Resveratrol targeting of AKT and p53 in glioblastoma and glioblastoma stem-like cells to suppress growth and infiltration.

PubMed ID: 27419830

Author(s): Clark PA, Bhattacharya S, Elmayan A, Darjatmoko SR, Thuro BA, Yan MB, van Ginkel PR, Polans AS, Kuo JS. Resveratrol targeting of AKT and p53 in glioblastoma and glioblastoma stem-like cells to suppress growth and infiltration. J Neurosurg. 2017 May;126(5):1448-1460. doi: 10.3171/2016.1.JNS152077. Epub 2016 Jul 15. PMID 27419830

Journal: Journal Of Neurosurgery, Volume 126, Issue 5, May 2017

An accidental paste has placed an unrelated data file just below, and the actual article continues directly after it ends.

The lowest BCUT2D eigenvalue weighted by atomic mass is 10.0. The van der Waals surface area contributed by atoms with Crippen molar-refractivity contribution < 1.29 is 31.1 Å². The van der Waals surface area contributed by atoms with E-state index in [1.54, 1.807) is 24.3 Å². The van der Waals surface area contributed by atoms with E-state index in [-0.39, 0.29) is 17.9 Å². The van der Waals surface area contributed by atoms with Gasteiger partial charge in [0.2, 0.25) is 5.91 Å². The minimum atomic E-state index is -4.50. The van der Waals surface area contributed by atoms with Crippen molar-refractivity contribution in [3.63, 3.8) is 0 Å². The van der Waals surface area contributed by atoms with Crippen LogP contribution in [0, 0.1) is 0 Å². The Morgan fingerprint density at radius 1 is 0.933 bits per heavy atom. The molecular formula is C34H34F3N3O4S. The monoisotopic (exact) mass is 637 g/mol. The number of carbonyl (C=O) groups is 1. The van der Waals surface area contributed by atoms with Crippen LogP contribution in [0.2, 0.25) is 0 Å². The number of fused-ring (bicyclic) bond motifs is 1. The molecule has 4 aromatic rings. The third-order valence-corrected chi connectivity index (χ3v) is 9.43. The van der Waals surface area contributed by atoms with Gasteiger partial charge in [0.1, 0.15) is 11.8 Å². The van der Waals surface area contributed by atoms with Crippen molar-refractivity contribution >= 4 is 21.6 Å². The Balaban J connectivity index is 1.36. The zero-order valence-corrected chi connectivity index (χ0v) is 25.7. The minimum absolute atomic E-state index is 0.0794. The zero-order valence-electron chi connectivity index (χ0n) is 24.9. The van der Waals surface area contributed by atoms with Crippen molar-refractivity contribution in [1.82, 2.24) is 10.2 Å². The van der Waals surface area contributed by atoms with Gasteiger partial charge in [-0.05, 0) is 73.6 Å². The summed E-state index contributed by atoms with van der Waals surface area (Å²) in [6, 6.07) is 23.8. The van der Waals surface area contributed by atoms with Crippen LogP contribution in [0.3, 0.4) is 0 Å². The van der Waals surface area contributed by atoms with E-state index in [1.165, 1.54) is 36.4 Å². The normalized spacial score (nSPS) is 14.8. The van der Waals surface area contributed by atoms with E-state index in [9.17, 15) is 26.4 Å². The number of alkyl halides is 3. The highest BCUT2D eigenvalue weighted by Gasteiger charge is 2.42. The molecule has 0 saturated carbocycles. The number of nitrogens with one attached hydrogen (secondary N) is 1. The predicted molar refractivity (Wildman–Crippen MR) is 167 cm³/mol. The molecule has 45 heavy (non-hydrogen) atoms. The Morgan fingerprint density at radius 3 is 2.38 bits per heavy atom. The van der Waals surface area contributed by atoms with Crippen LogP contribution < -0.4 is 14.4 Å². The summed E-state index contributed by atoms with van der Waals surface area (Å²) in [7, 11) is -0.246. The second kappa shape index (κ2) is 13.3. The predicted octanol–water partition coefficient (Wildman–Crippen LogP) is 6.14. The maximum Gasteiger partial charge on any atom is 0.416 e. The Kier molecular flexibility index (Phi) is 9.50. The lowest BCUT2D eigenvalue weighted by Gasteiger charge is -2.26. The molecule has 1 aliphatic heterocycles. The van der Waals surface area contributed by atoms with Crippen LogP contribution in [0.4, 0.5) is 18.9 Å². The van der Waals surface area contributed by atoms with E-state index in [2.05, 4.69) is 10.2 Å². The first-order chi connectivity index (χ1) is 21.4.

OBJECTIVE Glioblastoma multiforme (GBM) is an aggressive brain cancer with median survival of less than 2 years with current treatment. Glioblastomas exhibit extensive intratumoral and interpatient heterogeneity, suggesting that successful therapies should produce broad anticancer activities. Therefore, the natural nontoxic pleiotropic agent, resveratrol, was studied for antitumorigenic effects against GBM. METHODS Resveratrol’s effects on cell proliferation, sphere-forming ability, and invasion were tested using multiple patient-derived GBM stem-like cell (GSC) lines and established U87 glioma cells, and changes in oncogenic AKT and tumor suppressive p53 were analyzed. Resveratrol was also tested in vivo against U87 glioma flank xenografts in mice by using multiple delivery methods, including direct tumor injection. Finally, resveratrol was delivered directly to brain tissue to determine toxicity and achievable drug concentrations in the brain parenchyma. RESULTS Resveratrol significantly inhibited proliferation in U87 glioma and multiple patient-derived GSC lines, demonstrating similar inhibitory concentrations across these phenotypically heterogeneous lines. Resveratrol also inhibited the sphere-forming ability suggesting anti-stem cell effects. Additionally, resveratrol blocked U87 glioma and GSC invasion in an in vitro Matrigel Transwell assay at doses similar to those mediating antiproliferative effects. In U87 glioma cells and GSCs, resveratrol reduced AKT phosphorylation and induced p53 expression and activation that led to transcription of downstream p53 target genes. Resveratrol administration via oral gavage or ad libitum in the water supply significantly suppressed GBM xenograft growth; intratumoral or peritumoral resveratrol injection further suppressed growth and approximated tumor regression. Intracranial resveratrol injection resulted in 100-fold higher local drug concentration compared with intravenous delivery, and with no apparent toxicity. CONCLUSIONS Resveratrol potently inhibited GBM and GSC growth and infiltration, acting partially via AKT deactivation and p53 induction, and suppressed glioblastoma growth in vivo. The ability of resveratrol to modulate AKT and p53, as well as reportedly many other antitumorigenic pathways, is attractive for therapy against a genetically heterogeneous tumor such as GBM. Although resveratrol exhibits low bioavailability when administered orally or intravenously, novel delivery methods such as direct injection (i.e., convection-enhanced delivery) could potentially be used to achieve and maintain therapeutic doses in the brain. Resveratrol’s nontoxic nature and broad anti-GBM effects make it a compelling candidate to supplement current GBM therapies.